NTSB Identification: WPR12FA230
14 CFR Part 91: General Aviation
Accident occurred Saturday, May 26, 2012 in St. George, UT
Probable Cause Approval Date: 02/03/2014
Aircraft: CESSNA 172S, registration: N953SP
Injuries: 4 Fatal.

NTSB investigators either traveled in support of this investigation or conducted a significant amount of investigative work without any travel, and used data obtained from various sources to prepare this aircraft accident report.

Prior to the flight, the pilot and passengers were at a party, during which time the pilot and all but one passenger (the designated driver) consumed multiple alcoholic beverages. They left to go to another party and while en route, the vehicle was pulled over by a police officer. During the diversion, the group agreed to instead go to a nearby city to gamble.

The flight subsequently departed around 0120 with the airplane about 160 lbs. over its maximum gross weight. An airport video recording that captured the takeoff revealed that the airplane remained either on the ground or in ground effect for over two-thirds of the length of the runway, consistent with the pilot attempting to gain airspeed in the overweight airplane. The airplane then aggressively pitched nose up and climbed out of view of the camera. Seconds later, the airplane reappeared in a near-vertical descent into the dirt area at the end of the runway, most likely due to an aerodynamic stall during the steep climb.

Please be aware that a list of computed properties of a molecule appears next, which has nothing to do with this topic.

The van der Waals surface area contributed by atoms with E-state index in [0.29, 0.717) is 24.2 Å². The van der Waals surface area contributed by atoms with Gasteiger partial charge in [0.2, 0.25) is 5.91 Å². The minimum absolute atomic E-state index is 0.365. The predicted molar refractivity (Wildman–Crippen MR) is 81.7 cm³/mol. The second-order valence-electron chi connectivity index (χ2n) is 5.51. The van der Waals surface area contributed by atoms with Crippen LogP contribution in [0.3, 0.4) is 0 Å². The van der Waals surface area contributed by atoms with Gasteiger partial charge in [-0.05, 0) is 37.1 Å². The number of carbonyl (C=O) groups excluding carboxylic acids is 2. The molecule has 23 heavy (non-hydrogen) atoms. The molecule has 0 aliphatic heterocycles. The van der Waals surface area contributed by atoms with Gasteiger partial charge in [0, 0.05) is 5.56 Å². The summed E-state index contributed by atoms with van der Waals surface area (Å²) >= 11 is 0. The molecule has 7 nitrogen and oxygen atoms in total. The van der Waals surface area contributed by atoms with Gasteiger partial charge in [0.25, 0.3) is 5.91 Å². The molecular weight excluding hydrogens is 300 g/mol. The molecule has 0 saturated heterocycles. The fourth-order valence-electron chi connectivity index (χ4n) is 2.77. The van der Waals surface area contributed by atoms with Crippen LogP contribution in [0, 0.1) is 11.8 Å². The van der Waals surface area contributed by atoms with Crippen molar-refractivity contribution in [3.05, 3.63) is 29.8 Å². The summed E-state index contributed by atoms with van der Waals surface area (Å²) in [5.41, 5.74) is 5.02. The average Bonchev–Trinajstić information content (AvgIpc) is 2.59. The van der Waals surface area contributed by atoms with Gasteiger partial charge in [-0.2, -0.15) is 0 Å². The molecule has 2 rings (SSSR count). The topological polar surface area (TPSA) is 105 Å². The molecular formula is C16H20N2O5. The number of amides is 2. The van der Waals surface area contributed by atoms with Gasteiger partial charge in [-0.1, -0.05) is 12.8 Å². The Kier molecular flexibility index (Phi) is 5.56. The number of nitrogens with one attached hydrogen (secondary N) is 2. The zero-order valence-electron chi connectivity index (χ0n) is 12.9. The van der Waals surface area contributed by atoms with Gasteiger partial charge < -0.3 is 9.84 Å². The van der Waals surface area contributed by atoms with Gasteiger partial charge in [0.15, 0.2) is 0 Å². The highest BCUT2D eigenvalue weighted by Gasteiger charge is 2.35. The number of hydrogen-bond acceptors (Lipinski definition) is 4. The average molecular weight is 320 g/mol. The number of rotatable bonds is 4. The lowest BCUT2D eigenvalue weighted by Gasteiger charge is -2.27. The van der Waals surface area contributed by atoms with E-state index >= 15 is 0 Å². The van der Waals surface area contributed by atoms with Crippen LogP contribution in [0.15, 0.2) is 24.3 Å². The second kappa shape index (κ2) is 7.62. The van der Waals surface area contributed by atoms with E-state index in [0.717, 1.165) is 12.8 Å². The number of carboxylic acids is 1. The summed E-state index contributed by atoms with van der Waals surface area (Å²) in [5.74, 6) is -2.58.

A review of the pilot's toxicological tests found that the post-mortem blood ethanol level was 0.105 percent, which is more than twice the Federal Aviation Administration limit for civil aviators (0.04 percent). The evidence points to ingestion as the primary source of the ethanol in the pilot and implies that his pre-mortem ethanol level was high enough to significantly impair his judgment and psychomotor skills. It is likely that the pilot's consumption of alcohol preflight contributed to this accident. Postaccident examinations of the airframe and engine revealed no evidence of mechanical malfunctions or failures that would have precluded normal operation.

The National Transportation Safety Board determines the probable cause(s) of this accident to be:

The pilot's failure to maintain adequate airspeed during an aggressive pitch-up maneuver, which resulted in a low-altitude aerodynamic stall shortly after takeoff. Contributing to the accident was the pilot's impairment from alcohol consumption and an over-gross-weight airplane.

Full narrative available

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